Slideshow

Six great games for lazy people

Laziness isn't a crime (especially when it comes to games)!

  • #3: Dead Space



    For:Xbox 360, PS3

    Physical Effort Required: Medium

    Mental Energy Required: Little... if you press R3

    Okay, hear me out before you scoff at this entry. While it is possible to play EA's [[xref:http://www.gamepro.com/games/ps3/111001/resident-evil-5/|Resident Evil|Resident Evil 5]]-slaying horror masterpiece Dead Space without using the game's built-in "never get lost option," for some gamers like myself it's just too hard to resist abusing this GPS. Besides, I don't care who you are, wasting a lot of time struggling to figure out what you're supposed to do in game is never fun on any level.

    To activate Dead Space's objective finder, you click in the right analog stick (R3) and a glowing blue line will appear that shows you exactly where you need to go. The point of the feature is to have a little help during those times where you're really stumped and are becoming increasingly more frustrated. Of course, if you're like me and love linear games, you can just hit this every two seconds to radically transform Dead Space from a fairly difficult survival horror game into a non-stop Necromorph slaughter fest.
  • #6: Any Light Gun Game Ever Created



    For: Everything from Arcades to the PS3

    Physical Effort Required: Not Much

    Mental Energy Required: Not Much

    It doesn't matter if we're talking about [[xref:http://www.gamepro.com/games/ps3/134421/time-crisis-4/|Time Crisis|Time Crisis 4]], [[xref:http://www.gamepro.com/games/wii/142518/the-house-of-the-dead-overkill/|House of the Dead|House of the Dead]], or [[xref:http://www.gamepro.com/games/nes/108506/duck-hunt/|Duck Hunt|Duck Hunt]], light gun games as a whole take a lot of the exertion out of playing video games. All you need is one functioning arm and decent vision for you to partake and excel in them.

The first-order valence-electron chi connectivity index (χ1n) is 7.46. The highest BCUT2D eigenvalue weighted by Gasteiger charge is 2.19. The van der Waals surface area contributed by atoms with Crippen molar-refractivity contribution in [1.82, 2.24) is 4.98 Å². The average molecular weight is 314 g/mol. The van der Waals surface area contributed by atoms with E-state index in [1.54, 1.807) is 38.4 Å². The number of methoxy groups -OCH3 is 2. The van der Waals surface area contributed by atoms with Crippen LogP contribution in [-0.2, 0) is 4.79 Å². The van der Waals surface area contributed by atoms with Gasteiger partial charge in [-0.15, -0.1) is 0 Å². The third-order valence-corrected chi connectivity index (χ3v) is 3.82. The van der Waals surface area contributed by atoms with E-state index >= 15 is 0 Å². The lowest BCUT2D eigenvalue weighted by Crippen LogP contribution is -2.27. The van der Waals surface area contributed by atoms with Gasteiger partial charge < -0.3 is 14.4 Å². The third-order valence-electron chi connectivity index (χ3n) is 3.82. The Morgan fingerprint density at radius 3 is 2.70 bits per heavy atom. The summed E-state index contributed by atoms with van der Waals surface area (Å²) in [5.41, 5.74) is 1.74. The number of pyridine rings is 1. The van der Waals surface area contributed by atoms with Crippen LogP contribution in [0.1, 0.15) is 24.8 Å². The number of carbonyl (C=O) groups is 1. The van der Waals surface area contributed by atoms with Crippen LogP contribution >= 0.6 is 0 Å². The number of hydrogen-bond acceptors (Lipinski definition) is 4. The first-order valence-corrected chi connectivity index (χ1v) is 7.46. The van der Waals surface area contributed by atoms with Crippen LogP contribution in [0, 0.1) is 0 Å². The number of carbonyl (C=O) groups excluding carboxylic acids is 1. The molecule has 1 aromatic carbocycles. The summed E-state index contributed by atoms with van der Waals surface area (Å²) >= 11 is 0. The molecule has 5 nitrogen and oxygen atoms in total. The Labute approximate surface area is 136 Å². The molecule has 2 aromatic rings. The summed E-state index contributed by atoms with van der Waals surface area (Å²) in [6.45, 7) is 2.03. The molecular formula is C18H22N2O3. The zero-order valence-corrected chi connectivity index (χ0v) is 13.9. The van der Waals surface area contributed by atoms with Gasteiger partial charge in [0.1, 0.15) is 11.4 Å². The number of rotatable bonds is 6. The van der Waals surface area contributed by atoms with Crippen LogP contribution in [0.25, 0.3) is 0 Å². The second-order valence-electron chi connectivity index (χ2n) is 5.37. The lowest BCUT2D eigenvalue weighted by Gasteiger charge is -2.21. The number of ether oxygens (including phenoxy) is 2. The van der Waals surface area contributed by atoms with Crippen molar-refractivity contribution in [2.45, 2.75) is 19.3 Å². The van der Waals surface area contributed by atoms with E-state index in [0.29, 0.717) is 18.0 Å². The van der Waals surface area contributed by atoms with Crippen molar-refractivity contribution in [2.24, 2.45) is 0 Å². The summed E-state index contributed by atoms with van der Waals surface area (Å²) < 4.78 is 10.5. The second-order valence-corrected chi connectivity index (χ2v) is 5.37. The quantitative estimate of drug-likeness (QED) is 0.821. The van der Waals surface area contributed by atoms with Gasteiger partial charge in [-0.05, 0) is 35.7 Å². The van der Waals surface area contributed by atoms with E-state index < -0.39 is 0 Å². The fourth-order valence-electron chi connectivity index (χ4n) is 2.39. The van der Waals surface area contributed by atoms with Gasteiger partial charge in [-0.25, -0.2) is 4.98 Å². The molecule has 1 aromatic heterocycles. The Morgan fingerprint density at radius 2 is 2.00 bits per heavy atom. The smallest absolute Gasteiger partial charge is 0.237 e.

Most light gun games also restrict your movement completely, which is why they're referred to as "on-rails shooters," because it's as though you're on a track going through a fun house filled with video game enemies. But I'm not knocking light gun games. [[xref:http://www.gamepro.com/games/wii/124983/resident-evil-the-umbrella-chronicles/|Resident Evil: Umbrella Chronicles|Resident Evil: Umbrella Chronicles]] and The House of the Dead games, are some of my favourite titles that are devoid of many of the frustrations of more involved titles, including having to worry about where you're supposed to go next.
  • #4: LEGO Star Wars, LEGO Batman, and LEGO Indiana Jones



    For: Xbox 360, PS3, Wii, PS2, DS, PSP, and PC

    Physical Effort Required: Medium

    Mental Energy Required: Not Much

    While there are a number of straightforward puzzles featured in these tongue-in-cheek movie tie-ins, all of the LEGO games essentially demand only two things from the player: shoot/slash/punch through waves of enemies and press the continue button whenever you drop dead. The reason the slew of LEGO video games make it onto this list is because it's literally impossible to die in them as they supply you with infinite lives.

    Having infinite continues is something that's been featured in other arcade-style sidescrolling action games like the [[xref:http://www.gamepro.com/games/ds/142292/metal-slug-7/|Metal Slug|Metal Slug 7]] games, but the surprising thing is that this takes nothing away from your experience. No one likes dying in games and the LEGO games are well aware of that as you can blast through levels as The Dark Knight, Luke Skywalker, or Dr. Jones with no regard for your own life.
  • #1: New Super Mario Bros. Wii (With Demo Play Activated)



    For: Nintendo Wii

    Physical Effort Required: ZERO!

    Mental Energy Required: Fall asleep, take your cat for a walk, or make a sandwich, you don't have to be thinking about the game at all with Demo Play.